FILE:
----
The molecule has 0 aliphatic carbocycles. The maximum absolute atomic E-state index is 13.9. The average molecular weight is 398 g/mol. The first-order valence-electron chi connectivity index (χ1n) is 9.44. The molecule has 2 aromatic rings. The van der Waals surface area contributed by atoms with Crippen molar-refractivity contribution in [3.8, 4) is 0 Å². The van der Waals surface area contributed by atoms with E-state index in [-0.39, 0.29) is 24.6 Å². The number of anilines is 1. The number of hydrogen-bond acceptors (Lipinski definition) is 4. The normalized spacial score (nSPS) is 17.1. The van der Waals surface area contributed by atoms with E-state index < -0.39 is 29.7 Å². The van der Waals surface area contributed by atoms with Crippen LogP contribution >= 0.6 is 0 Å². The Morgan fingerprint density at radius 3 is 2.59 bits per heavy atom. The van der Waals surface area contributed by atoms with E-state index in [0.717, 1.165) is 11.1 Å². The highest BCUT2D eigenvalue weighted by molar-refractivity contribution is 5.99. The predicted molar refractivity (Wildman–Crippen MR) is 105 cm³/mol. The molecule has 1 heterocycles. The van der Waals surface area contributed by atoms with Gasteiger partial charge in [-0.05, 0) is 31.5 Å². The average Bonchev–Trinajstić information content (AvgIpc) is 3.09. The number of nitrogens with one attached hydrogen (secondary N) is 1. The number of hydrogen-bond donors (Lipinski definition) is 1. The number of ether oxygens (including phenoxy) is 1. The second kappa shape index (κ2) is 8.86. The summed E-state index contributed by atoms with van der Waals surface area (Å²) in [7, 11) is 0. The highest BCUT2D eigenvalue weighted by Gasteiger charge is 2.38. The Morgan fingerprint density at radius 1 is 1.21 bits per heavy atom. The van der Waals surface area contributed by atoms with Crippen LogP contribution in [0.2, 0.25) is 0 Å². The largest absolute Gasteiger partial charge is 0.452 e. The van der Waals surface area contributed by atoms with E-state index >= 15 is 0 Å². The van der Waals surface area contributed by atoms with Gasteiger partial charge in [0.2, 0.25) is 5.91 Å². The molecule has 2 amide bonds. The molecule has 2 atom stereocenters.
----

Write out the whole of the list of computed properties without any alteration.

The molecule has 0 aliphatic carbocycles. The maximum absolute atomic E-state index is 13.9. The average molecular weight is 398 g/mol. The first-order valence-electron chi connectivity index (χ1n) is 9.44. The molecule has 2 aromatic rings. The van der Waals surface area contributed by atoms with Crippen molar-refractivity contribution in [3.8, 4) is 0 Å². The van der Waals surface area contributed by atoms with E-state index in [-0.39, 0.29) is 24.6 Å². The number of anilines is 1. The number of hydrogen-bond acceptors (Lipinski definition) is 4. The normalized spacial score (nSPS) is 17.1. The van der Waals surface area contributed by atoms with E-state index < -0.39 is 29.7 Å². The van der Waals surface area contributed by atoms with Crippen LogP contribution >= 0.6 is 0 Å². The Morgan fingerprint density at radius 3 is 2.59 bits per heavy atom. The van der Waals surface area contributed by atoms with E-state index in [0.717, 1.165) is 11.1 Å². The highest BCUT2D eigenvalue weighted by molar-refractivity contribution is 5.99. The predicted molar refractivity (Wildman–Crippen MR) is 105 cm³/mol. The molecule has 1 heterocycles. The van der Waals surface area contributed by atoms with Gasteiger partial charge in [-0.05, 0) is 31.5 Å². The average Bonchev–Trinajstić information content (AvgIpc) is 3.09. The number of nitrogens with one attached hydrogen (secondary N) is 1. The number of hydrogen-bond donors (Lipinski definition) is 1. The number of ether oxygens (including phenoxy) is 1. The second kappa shape index (κ2) is 8.86. The summed E-state index contributed by atoms with van der Waals surface area (Å²) in [7, 11) is 0. The highest BCUT2D eigenvalue weighted by Gasteiger charge is 2.38. The Morgan fingerprint density at radius 1 is 1.21 bits per heavy atom. The van der Waals surface area contributed by atoms with Crippen LogP contribution in [0.2, 0.25) is 0 Å². The largest absolute Gasteiger partial charge is 0.452 e. The van der Waals surface area contributed by atoms with E-state index >= 15 is 0 Å². The van der Waals surface area contributed by atoms with Gasteiger partial charge in [0.2, 0.25) is 5.91 Å². The molecule has 2 amide bonds. The molecule has 2 atom stereocenters.